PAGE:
Perhaps there’s some cosmology aspect, who knows. I think it important though to read these parables in context. And when done so it’s rather simple. Christ starts off about speaking of the sower in parable fashion as a way to better relate how one prepares to, or not to, receive his word. He had just dealt with a myriad of unbelievers and I think it was in this context he was speaking of. As LDS, or members of The Church of Jesus Christ, we tend to start fashioning particular latter day nuances into it of the which was never originally intended. We end up making it an indiscernible mystery from simple text of something that was never meant to be. It’s really simple to understand, even so much so a child can understand.
    It’s a starting point. It gets our curiosity and as we ask more about the kingdom he then gives us more abundance, not that the abundance is somehow in-between the actual lines, of which they are not. This is the fault I see too often. People start reading things in-between the lines, or should I say- making things up from in-between the lines to some how then claim they have solved the mystery of the parable. It’s kind of nonsense.

  11. Ivan, Wright has a different take on apocalypicism than many others do. That definitely affects his readings. I’m not saying one has to agree with the different takes. However I think the question of Jesus and apocalyptism is more open than you suggest. See for example this blog post by Wright on how he treats apocalyptic elements in Jesus.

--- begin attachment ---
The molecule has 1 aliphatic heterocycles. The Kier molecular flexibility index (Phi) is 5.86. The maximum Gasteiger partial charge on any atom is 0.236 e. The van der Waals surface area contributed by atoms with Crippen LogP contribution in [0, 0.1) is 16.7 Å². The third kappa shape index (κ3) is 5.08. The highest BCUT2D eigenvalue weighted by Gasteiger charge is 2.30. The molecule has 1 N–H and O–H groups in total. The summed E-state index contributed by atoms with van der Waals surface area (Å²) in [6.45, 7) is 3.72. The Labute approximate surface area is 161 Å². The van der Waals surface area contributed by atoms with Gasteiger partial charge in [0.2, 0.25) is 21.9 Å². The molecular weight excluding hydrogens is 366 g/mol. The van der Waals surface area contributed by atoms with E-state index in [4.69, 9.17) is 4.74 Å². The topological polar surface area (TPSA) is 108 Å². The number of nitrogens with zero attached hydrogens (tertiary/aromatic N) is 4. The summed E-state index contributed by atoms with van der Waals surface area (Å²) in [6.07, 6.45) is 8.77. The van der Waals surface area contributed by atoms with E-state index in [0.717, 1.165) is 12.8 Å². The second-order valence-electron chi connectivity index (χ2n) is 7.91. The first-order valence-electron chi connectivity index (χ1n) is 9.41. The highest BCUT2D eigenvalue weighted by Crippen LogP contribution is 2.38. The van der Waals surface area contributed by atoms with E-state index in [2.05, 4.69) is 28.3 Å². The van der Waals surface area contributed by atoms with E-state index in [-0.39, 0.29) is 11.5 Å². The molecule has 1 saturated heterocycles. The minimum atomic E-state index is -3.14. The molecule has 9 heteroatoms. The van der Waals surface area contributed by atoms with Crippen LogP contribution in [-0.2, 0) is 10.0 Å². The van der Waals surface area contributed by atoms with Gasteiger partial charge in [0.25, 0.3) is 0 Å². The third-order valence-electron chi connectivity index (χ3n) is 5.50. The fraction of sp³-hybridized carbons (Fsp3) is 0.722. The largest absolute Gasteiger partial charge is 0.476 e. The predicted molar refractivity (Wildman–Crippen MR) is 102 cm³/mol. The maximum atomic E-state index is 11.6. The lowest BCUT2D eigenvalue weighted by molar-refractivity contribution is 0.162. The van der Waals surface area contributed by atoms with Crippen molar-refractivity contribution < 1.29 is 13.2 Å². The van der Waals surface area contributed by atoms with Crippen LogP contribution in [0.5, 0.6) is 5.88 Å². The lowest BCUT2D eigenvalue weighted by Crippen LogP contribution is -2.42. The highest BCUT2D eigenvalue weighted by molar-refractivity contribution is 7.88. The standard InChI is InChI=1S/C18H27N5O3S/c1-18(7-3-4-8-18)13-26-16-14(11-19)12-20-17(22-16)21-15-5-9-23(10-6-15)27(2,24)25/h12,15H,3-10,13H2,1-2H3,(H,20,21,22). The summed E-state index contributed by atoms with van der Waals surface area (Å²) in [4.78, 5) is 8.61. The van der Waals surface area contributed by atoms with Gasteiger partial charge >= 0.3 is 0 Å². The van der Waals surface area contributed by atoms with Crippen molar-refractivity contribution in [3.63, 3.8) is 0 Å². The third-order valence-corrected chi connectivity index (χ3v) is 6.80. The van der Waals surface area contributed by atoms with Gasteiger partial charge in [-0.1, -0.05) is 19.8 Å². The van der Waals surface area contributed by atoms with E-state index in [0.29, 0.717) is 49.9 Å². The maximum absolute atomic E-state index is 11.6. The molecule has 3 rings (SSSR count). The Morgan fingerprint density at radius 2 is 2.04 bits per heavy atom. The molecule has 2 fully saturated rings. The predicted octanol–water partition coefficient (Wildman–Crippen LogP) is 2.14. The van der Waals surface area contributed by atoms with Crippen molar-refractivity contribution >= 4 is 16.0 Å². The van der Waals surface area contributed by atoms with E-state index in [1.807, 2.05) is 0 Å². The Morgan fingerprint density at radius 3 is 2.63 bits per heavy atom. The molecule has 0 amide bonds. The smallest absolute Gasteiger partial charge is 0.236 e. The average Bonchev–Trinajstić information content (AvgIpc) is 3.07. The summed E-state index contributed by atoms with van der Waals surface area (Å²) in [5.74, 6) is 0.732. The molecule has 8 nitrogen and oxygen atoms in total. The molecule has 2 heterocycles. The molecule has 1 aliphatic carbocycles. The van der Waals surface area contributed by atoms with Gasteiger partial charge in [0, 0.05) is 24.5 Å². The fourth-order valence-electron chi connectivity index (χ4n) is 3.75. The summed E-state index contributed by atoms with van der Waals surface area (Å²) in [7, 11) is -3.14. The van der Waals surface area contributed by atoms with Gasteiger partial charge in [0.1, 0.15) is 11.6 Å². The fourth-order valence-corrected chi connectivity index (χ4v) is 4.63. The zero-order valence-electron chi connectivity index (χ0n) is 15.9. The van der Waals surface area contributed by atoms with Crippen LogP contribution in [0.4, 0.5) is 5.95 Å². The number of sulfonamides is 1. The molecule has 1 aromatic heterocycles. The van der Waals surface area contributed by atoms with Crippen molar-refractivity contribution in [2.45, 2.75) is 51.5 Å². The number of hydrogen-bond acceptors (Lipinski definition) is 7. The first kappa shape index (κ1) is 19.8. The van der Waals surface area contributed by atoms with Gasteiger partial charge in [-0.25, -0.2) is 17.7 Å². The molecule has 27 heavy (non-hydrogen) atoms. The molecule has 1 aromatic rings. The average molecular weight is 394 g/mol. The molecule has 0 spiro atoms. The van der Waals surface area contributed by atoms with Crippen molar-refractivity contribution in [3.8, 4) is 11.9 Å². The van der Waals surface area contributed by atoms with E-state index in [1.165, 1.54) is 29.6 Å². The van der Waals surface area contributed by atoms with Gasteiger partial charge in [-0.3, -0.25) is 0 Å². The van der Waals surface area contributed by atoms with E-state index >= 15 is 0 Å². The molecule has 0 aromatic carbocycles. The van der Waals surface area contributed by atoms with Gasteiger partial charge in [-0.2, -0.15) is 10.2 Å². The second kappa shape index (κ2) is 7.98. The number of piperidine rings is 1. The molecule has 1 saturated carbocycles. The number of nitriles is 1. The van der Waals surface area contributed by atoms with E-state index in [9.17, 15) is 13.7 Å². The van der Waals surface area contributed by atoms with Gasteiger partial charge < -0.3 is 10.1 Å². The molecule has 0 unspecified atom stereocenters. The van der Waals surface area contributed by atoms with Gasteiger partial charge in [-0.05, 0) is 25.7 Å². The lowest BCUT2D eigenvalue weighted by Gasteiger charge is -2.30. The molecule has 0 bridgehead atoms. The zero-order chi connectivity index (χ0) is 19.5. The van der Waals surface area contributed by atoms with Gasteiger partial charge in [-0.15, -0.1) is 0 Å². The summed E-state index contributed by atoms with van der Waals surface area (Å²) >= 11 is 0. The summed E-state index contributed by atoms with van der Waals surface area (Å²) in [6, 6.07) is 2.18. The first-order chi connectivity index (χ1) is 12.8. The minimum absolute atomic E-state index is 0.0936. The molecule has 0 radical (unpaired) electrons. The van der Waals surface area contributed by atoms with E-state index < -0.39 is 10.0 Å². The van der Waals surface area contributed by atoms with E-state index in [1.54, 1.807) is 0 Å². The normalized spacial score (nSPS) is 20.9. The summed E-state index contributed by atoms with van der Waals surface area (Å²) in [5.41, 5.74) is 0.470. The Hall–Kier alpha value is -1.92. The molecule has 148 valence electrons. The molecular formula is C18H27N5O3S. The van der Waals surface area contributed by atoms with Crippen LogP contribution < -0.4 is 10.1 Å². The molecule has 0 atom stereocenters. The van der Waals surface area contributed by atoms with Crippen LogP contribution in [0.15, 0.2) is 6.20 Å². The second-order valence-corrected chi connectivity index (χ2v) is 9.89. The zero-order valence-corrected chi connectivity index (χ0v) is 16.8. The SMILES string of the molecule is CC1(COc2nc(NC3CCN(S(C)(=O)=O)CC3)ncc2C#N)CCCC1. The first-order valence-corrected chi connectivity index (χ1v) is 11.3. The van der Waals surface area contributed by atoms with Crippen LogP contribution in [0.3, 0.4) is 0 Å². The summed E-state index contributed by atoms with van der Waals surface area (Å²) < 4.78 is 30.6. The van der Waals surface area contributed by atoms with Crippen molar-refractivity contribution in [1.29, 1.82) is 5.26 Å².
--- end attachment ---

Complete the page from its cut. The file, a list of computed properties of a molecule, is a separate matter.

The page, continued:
Now Wright is pretty influential on me. But I have a hard time reading say apocalyptic elements in the Book of Mormon and think that this apocalyptic element ought be eliminated or redefined just to a coming kingdom on earth rather than the events most Mormons assume will happen given latter-day revelation. It’d be improper to read the gospels in light of say Revelation which is why Wright doesn’t do that. However I’m pretty unconvinced by Wright’s treatment of say Mark 13. Wright’s interpretation is that Jesus is only concerned with the transformation of Israel and it’s place in the world. I have a hard time accepting that. Once you reject that reading of Jesus, then the apocalyptic element in the gospels probably should be read more in light of the surrounding traditions, especially the many apocalyptic texts.

    Robert, as I said, the early Fathers share these readings. So even if you don’t think it was Jesus’ intent clearly it was a very early tradition in Christianity. I think it a defensible reading and I think makes sense contextually too.